Madeline and Arakawa were masters, and in some sense, one cannot enter or question the work of the masters. What they do is already complete, even if it is inherently incomplete.  We can now see that their work together from ‘The Mechanism of Meaning’ to the last architectural work is of a piece.  They pursued the possibility of another kind of knowledge. It is not an aesthetic or theoretical whole; it is an incomplete and incompletable, not a work of art but a work of life, inevitably cut short.

At the Guggenheim Conference on their work in 2010, I was sitting next to Madeline. Arakawa, as we suspected, but did not know -- they were not talking about his illness -- was at 124 West Houston Street, dying. Madeline squeezed my arm as if to break it, she was so tense, then she got up and gave a stunning, ad lib talk.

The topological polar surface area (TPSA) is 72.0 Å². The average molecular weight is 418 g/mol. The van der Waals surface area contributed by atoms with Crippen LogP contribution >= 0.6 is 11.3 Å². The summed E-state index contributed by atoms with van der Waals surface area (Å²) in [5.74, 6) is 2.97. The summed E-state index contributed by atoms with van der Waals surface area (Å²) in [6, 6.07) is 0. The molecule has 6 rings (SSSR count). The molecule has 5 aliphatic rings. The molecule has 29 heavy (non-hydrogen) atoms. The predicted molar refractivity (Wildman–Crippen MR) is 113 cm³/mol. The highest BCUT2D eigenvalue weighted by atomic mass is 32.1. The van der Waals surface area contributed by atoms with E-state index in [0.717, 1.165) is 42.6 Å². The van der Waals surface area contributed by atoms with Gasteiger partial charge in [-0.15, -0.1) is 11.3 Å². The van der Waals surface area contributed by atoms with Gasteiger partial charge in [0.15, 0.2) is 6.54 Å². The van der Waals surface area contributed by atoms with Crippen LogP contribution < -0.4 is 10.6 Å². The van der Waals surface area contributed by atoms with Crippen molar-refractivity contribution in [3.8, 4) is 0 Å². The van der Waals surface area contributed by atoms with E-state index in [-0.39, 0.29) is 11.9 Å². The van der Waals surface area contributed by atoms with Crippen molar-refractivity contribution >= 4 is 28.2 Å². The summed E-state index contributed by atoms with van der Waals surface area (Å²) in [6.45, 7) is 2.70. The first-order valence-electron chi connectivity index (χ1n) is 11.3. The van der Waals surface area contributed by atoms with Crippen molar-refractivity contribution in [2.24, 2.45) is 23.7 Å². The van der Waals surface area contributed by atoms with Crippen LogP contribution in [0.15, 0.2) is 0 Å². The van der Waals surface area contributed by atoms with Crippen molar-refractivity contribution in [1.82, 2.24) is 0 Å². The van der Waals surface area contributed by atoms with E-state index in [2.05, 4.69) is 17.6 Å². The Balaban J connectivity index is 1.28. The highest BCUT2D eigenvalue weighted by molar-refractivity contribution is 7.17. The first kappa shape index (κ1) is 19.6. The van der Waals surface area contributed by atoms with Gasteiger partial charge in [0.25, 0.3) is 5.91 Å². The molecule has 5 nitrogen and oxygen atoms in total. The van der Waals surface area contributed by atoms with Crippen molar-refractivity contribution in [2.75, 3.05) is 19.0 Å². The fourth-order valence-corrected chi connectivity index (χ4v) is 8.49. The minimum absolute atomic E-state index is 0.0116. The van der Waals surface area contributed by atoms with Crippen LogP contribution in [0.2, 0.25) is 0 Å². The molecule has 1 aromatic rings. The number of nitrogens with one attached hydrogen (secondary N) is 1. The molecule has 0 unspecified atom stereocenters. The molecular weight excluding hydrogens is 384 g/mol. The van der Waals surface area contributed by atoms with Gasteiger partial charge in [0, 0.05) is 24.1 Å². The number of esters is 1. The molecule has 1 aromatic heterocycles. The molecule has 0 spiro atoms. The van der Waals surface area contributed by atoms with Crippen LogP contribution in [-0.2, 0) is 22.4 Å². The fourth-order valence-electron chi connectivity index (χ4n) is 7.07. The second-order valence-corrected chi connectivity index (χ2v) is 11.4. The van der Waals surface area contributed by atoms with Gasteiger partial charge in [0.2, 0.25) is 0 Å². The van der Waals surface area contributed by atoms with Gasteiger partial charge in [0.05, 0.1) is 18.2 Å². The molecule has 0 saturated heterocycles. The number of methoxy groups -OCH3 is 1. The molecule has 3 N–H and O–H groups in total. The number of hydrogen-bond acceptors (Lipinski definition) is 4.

A couple of weeks after Arakawa’s death, Madeline circulated a brief note among her friends. It had carried the motto that was on a huge banner above the entrance to the show at SoHo Guggenheim in 1997: WE HAVE DECIDED NOT TO DIE. And she wrote: “By thus deciding we kept an all-important end -- yes, this end needed to become a non-end! -- always in sight.”

Their paintings, writings, and buildings require our moving attentions and moving bodies. What the works make possible, not the works themselves, is what is important. The work deals with our tentative and untenable condition. At any moment, we might fall.

It is about what can be done now.  “Are you well enough to talk?”

I liked getting the phone calls. They were the real thing. It required you to think about the hardest things, whilst on your tippy-toes, and the whole Earth trying to knock you over.

After an hour I would be exhausted.

Arakawa + Gins, Reversible Destiny Lofts—Mitaka (In Memory of Helen Keller), 2005, nine residential apartments (two unit types), Mitaka, Tokyo, Japan. Total Area: 6,300 ft2 (858 m2). Photo by Toshi Ando © 2005 Estate of Madeline Gins. Reproduced with permission of the Estate of Madeline Gins